The festival celebrates onedotzero’s 13th year, what have been the highlights along the way?
Way too many to mention, there really have been a serious number of highlights from new cities visited, new talent showcased, great work discovered and amazing creative friends met all over the world. The whole thing has been an adventure, many, many highs thankfully not so many lows [well not public ones]. I have some favourite moments but to be honest each event and project is special as it is a rewarding thing to connect great work and talent to an engaged, interested audience.
Some highlights have been a live cinema performance by The Light Surgeons in an old East German state bank in Berlin in 2000. Taking over the BFI IMAX last year to present two nights of extraordinary audio-visual performance featuring Nitin Sahwney in collaboration with Designer Es Devlin and produced by onedotzero industries and a triple bill of Hexstatic, The Light Surgeons and D-Fuse. And onedotzero in Buenos Aires, attracting over 50,000 people is a wonder – fantastic city, great local work and tremendous response.
You must get a phenomenal amount of submissions, what’s the process of wading through them? Good home cinema?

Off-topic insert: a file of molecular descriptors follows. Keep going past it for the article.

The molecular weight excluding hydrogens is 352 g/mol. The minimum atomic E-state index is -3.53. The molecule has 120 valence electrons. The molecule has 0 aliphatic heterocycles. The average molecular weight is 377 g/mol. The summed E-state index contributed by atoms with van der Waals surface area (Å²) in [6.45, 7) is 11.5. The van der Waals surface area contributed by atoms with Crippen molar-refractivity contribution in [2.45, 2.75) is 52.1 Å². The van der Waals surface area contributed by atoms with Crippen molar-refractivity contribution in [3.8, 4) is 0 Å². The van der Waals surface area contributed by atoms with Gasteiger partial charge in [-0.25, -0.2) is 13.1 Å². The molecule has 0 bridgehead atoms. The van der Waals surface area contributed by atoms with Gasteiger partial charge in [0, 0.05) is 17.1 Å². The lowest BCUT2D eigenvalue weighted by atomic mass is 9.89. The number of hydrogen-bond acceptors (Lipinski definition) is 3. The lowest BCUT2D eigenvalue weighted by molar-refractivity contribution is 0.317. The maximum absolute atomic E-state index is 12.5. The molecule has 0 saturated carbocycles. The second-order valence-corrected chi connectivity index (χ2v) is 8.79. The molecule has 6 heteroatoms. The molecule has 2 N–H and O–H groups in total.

Yes we do get a large amount of submissions and I think this is for a number of reasons. One is we believe to keep this submission process free; to make sure the door is open to everyone, where-ever they are to have the potential to have their work shown. We also spend a lot of time seeking out and researching too to add to the mix. The festival has a global reach and onedotzero has always had an international perspective and so we have submissions from over 50 different nations this year.
We then have the task of wading through all the works, the great, good, challenging and standout are all treated equally and every single submission is watched by one of the small programming team. Due to the sheer numbers, I tend to watch the submissions anywhere I may be, on planes, hotel rooms, in the studio, at home – although I love the idea of setting up a home cinema and relaxing for a few weeks with my feet up, a few beers for some serious viewing sessions!
Adventures In Motion at the BFI Southbank runs 9 — 13 September 2009
For more details check the Full Programme
- Oliver Jeffers, Yuri Suzuki, Anna Ginsburg and Jimmy Turrell at Nicer Tuesdays
- An exercise in colour and control: David Hockney’s 82 portraits and one still life at the RA
- Woodstock 1969 immortalised on film by iconic photographer Baron Wolman
- Laurina Paperina's dark, weird but charming work
- Studio Frith creates Patti Smith-inspired identity for the inaugural Art Night festival
- Cindy Yang’s poignant animation questions the routine and mundanity of life
- Don't Hug Me I'm Scared - an exclusive interview with Duck, Red Guy and Yellow Guy
- The Imperfection Booklets by O.OO explain the nuances of Risograph printing
- Reactions to the referendum and our weekly Best of the Web
- Babak Ganjei paints 90s sitcom sitting rooms. But which one's which?
- Pop, subcultures and the future of graphic design: an interview with Experimental Jetset
- Oliver Curtis photographs the world’s most famous monuments, the wrong way round